Classic Poetry Aloud

Classic Poetry Aloud

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Classic Poetry Aloud gives voice to poetry through podcast recordings of the great poems of the past. Our library of poems is intended as a resource for anyone interested in reading and listening to poetry. For us, it's all about the listening, and how hearing a poem can make it more accessible, as well as heightening its emotional impact. See more at: www.classicpoetryaloud.com


Occasional Miscellany: War Poetry Week

November 3rd, 2007

Episode 67 of 608 episodes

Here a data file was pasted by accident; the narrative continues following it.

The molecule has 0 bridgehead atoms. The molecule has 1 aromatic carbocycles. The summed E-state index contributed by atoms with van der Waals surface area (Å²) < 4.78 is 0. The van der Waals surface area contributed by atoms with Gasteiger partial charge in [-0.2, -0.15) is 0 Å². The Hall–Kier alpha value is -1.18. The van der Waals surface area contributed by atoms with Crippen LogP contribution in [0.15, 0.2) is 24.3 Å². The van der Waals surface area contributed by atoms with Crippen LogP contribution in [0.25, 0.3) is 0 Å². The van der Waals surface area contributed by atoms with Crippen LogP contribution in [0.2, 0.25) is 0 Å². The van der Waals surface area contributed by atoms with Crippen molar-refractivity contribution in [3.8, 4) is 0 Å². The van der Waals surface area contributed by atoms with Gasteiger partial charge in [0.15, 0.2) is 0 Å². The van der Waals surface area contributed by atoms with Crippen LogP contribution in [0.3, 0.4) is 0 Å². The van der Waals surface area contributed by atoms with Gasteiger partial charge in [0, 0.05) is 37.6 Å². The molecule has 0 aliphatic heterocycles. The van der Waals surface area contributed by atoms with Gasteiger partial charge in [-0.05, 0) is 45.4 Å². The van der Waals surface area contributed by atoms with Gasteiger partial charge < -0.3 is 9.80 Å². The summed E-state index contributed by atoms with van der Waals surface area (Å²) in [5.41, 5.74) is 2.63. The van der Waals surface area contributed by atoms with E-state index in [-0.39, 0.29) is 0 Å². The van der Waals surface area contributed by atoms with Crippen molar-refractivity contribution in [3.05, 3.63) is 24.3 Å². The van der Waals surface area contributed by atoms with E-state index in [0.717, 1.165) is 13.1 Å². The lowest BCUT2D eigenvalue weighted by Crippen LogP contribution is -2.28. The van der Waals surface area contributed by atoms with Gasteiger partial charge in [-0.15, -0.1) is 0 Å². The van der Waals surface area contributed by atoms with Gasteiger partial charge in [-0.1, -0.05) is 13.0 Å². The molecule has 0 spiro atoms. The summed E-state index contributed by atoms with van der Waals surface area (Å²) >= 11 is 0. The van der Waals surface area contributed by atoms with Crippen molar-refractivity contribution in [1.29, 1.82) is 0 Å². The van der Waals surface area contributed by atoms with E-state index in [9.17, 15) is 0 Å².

War Poetry Week on Classic Poetry Aloud will include: • From fears in solitude – Coleridge • The man with the wooden leg – Mansfield • Balls Bluff – Herman Melville • A speech from Henry V – Shakespeare • The Soldier – Rupert Brooke • Strange Meeting – Wilfred Owen • And, on Sunday, From ‘for the fallen’ by Lawrence Binyon. To begin with, two poems taken from Kipling’s ‘Epitaphs of the Great War’, compiled after the war, and one letter, from his son. A Dead Statesman I could not dig: I dared not rob: Therefore I lied to please the mob. Now all my lies are proved untrue And I must face the men I slew. What tale shall serve me here among Mine angry and defrauded young?" The Last Letter of John Kipling Dear F - Just a hurried line as we start off tonight. The front line trenches are nine miles off from here so it wont be a very long march. This is THE great effort to break through & end the war. The guns have been going deafeningly all day, without a single stop. We have to push through at all costs so we won't have much time in the trenches, which is great luck. Funny to think one will be in the thick of it tomorrow. One's first experience of shell fire not in the trenches but in the open. This is one of the advantages of a Flying Division, you have to keep moving. We marched 18 miles last night in the pouring wet. It came down in sheets steadily. They are staking a tremendous lot on this great advancing movement as if it succeeds the war won't go on for long. You have no idea what enormous issues depend on the next few days. This will be my last letter most likely for some time as we won't get any time for writing this next week, but I will try & send Field post cards. Well so long old dears. Dear love John Epitaph If any question why we died, Tell them, because our fathers lied.

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